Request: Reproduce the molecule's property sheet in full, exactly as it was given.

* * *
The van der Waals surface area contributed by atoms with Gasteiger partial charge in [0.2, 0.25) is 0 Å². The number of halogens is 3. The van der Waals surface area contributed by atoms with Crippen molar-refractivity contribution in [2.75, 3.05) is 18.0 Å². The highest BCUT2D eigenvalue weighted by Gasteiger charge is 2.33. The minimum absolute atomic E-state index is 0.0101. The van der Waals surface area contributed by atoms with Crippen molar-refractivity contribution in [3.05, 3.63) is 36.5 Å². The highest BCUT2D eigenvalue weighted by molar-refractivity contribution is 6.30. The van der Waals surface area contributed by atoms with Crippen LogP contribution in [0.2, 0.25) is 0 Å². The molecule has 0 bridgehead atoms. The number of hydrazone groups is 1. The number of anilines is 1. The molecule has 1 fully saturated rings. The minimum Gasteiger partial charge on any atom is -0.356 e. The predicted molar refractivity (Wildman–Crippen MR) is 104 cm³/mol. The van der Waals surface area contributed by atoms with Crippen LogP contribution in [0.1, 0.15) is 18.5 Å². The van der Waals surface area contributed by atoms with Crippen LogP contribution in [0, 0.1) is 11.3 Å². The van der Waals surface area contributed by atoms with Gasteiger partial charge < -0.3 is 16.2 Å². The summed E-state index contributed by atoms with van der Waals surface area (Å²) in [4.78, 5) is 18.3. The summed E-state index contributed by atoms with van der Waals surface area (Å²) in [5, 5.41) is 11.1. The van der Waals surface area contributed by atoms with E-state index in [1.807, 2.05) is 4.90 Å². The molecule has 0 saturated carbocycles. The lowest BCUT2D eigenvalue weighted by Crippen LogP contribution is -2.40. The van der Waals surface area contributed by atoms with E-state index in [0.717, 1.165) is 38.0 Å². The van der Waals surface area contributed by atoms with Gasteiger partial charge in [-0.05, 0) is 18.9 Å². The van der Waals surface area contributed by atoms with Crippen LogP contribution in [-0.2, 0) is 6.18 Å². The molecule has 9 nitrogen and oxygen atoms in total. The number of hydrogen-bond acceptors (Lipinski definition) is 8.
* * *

The van der Waals surface area contributed by atoms with Gasteiger partial charge in [0.2, 0.25) is 0 Å². The number of halogens is 3. The van der Waals surface area contributed by atoms with Crippen molar-refractivity contribution in [2.75, 3.05) is 18.0 Å². The highest BCUT2D eigenvalue weighted by Gasteiger charge is 2.33. The minimum absolute atomic E-state index is 0.0101. The van der Waals surface area contributed by atoms with Crippen molar-refractivity contribution in [3.05, 3.63) is 36.5 Å². The highest BCUT2D eigenvalue weighted by molar-refractivity contribution is 6.30. The van der Waals surface area contributed by atoms with Crippen LogP contribution in [0.2, 0.25) is 0 Å². The molecule has 0 bridgehead atoms. The number of hydrazone groups is 1. The number of anilines is 1. The molecule has 1 fully saturated rings. The minimum Gasteiger partial charge on any atom is -0.356 e. The predicted molar refractivity (Wildman–Crippen MR) is 104 cm³/mol. The van der Waals surface area contributed by atoms with Crippen LogP contribution in [0.1, 0.15) is 18.5 Å². The van der Waals surface area contributed by atoms with Crippen LogP contribution in [0, 0.1) is 11.3 Å². The van der Waals surface area contributed by atoms with Gasteiger partial charge < -0.3 is 16.2 Å². The summed E-state index contributed by atoms with van der Waals surface area (Å²) in [4.78, 5) is 18.3. The summed E-state index contributed by atoms with van der Waals surface area (Å²) in [5, 5.41) is 11.1. The van der Waals surface area contributed by atoms with E-state index in [1.807, 2.05) is 4.90 Å². The molecule has 0 saturated carbocycles. The lowest BCUT2D eigenvalue weighted by Crippen LogP contribution is -2.40. The van der Waals surface area contributed by atoms with E-state index in [0.717, 1.165) is 38.0 Å². The van der Waals surface area contributed by atoms with Gasteiger partial charge in [-0.05, 0) is 18.9 Å². The van der Waals surface area contributed by atoms with Crippen LogP contribution in [-0.2, 0) is 6.18 Å². The molecule has 9 nitrogen and oxygen atoms in total. The number of hydrogen-bond acceptors (Lipinski definition) is 8.